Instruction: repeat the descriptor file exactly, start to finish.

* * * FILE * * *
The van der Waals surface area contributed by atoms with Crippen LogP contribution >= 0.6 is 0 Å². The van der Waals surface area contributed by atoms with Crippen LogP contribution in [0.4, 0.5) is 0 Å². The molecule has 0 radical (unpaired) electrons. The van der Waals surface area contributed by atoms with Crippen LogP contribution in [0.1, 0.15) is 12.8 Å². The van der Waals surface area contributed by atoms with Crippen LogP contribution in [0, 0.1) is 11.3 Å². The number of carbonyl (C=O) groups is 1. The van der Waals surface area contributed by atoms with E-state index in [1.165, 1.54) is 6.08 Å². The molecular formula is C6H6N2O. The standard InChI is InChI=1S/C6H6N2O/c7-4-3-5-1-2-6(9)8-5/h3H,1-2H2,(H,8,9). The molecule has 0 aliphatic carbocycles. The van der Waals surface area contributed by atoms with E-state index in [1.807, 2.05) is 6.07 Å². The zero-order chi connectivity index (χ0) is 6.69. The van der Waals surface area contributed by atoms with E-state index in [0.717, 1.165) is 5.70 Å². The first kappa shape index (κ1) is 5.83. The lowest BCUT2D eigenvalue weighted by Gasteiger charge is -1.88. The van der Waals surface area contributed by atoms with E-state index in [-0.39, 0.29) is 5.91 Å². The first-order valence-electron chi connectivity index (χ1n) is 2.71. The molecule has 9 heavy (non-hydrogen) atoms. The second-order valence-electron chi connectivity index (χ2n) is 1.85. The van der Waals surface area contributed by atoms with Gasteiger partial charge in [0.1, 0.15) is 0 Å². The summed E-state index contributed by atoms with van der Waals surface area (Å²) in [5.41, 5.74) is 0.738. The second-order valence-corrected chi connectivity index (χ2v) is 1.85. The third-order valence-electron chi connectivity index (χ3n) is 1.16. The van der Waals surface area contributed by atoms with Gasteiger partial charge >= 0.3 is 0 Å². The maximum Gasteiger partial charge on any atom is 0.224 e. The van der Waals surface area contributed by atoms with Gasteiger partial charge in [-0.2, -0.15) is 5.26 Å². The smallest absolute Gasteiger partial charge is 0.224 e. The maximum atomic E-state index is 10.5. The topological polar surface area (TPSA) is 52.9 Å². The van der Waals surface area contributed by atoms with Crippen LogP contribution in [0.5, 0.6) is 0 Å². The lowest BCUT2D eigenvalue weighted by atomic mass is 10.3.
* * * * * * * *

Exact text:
The van der Waals surface area contributed by atoms with Crippen LogP contribution >= 0.6 is 0 Å². The van der Waals surface area contributed by atoms with Crippen LogP contribution in [0.4, 0.5) is 0 Å². The molecule has 0 radical (unpaired) electrons. The van der Waals surface area contributed by atoms with Crippen LogP contribution in [0.1, 0.15) is 12.8 Å². The van der Waals surface area contributed by atoms with Crippen LogP contribution in [0, 0.1) is 11.3 Å². The number of carbonyl (C=O) groups is 1. The van der Waals surface area contributed by atoms with E-state index in [1.165, 1.54) is 6.08 Å². The molecular formula is C6H6N2O. The standard InChI is InChI=1S/C6H6N2O/c7-4-3-5-1-2-6(9)8-5/h3H,1-2H2,(H,8,9). The molecule has 0 aliphatic carbocycles. The van der Waals surface area contributed by atoms with E-state index in [1.807, 2.05) is 6.07 Å². The zero-order chi connectivity index (χ0) is 6.69. The van der Waals surface area contributed by atoms with E-state index in [0.717, 1.165) is 5.70 Å². The first kappa shape index (κ1) is 5.83. The lowest BCUT2D eigenvalue weighted by Gasteiger charge is -1.88. The van der Waals surface area contributed by atoms with E-state index in [-0.39, 0.29) is 5.91 Å². The first-order valence-electron chi connectivity index (χ1n) is 2.71. The molecule has 9 heavy (non-hydrogen) atoms. The second-order valence-electron chi connectivity index (χ2n) is 1.85. The van der Waals surface area contributed by atoms with Gasteiger partial charge in [0.1, 0.15) is 0 Å². The summed E-state index contributed by atoms with van der Waals surface area (Å²) in [5.41, 5.74) is 0.738. The second-order valence-corrected chi connectivity index (χ2v) is 1.85. The third-order valence-electron chi connectivity index (χ3n) is 1.16. The van der Waals surface area contributed by atoms with Gasteiger partial charge >= 0.3 is 0 Å². The maximum Gasteiger partial charge on any atom is 0.224 e. The van der Waals surface area contributed by atoms with Gasteiger partial charge in [-0.2, -0.15) is 5.26 Å². The smallest absolute Gasteiger partial charge is 0.224 e. The maximum atomic E-state index is 10.5. The topological polar surface area (TPSA) is 52.9 Å². The van der Waals surface area contributed by atoms with Crippen LogP contribution in [0.5, 0.6) is 0 Å². The lowest BCUT2D eigenvalue weighted by atomic mass is 10.3.